In Part One, we set up a basic build environment using Webpack and Babel. We then test drove this environment by creating a simple React component.
In Part Two, we’ll enhance our build environment, then start building our Spotify client using React. By the end of this post, you’ll have a greater understanding of React components and how to create and structure them to work together.
I’ve been using the React ecosystem extensively at work during the past eight months. We’ve built apps to help us monitor our trading positions, edit our pre-trade risk checks, and control our strategies.
It’s proven a fantastic ecosystem to work with given its composable nature and approachable learning curve. With React, it’s become almost fun to deliver a consumer-grade UI for Enterprise use.
I thought I’d share what I’ve learned so far through a primer. Over three parts, I’m going to show you how to:
Messaging has multiple uses in system design. It can aid communication between application components, enable asynchronous processing, and form the basis for a distributed architecture. My last project involved receiving financial data in multiple formats, transforming it into a single canonical form, analyzing it for patterns, and forwarding findings to a web app. This mapped naturally… Continue reading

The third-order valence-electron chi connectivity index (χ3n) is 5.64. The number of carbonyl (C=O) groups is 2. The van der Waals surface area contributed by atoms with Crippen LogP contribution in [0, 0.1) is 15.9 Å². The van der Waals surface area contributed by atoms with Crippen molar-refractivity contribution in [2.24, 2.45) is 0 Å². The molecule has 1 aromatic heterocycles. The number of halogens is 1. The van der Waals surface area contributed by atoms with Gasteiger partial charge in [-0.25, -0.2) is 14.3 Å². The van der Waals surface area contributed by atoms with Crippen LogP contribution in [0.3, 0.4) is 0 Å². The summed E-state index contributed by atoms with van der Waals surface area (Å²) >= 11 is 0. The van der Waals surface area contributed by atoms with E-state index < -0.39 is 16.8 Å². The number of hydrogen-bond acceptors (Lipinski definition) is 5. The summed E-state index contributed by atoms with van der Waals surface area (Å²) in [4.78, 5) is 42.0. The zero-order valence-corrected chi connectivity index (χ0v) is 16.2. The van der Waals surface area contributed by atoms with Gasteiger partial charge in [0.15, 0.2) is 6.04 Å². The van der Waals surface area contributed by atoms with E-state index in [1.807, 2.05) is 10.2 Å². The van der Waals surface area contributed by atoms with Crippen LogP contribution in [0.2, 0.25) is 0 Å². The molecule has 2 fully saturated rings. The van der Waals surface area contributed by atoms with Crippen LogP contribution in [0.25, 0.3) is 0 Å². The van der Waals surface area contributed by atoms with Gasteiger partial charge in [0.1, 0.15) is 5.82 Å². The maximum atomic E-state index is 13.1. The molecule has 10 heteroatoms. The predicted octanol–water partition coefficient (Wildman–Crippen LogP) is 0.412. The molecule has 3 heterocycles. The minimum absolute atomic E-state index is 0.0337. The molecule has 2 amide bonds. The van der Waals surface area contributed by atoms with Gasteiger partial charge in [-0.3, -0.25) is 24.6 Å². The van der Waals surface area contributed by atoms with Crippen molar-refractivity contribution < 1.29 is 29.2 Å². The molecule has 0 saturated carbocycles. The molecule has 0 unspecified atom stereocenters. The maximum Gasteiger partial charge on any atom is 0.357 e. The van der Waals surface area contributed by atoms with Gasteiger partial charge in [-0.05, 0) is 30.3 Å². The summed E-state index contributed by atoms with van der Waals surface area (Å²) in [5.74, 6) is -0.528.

I work at a stock exchange. Last winter, we were hit with new requirements from regulators. In short, we needed to step up our market surveillance. We had to start monitoring our order activity in real-time and flag any patterns which are considered potentially abusive. To address this, I built a system using Clojure (backend)… Continue reading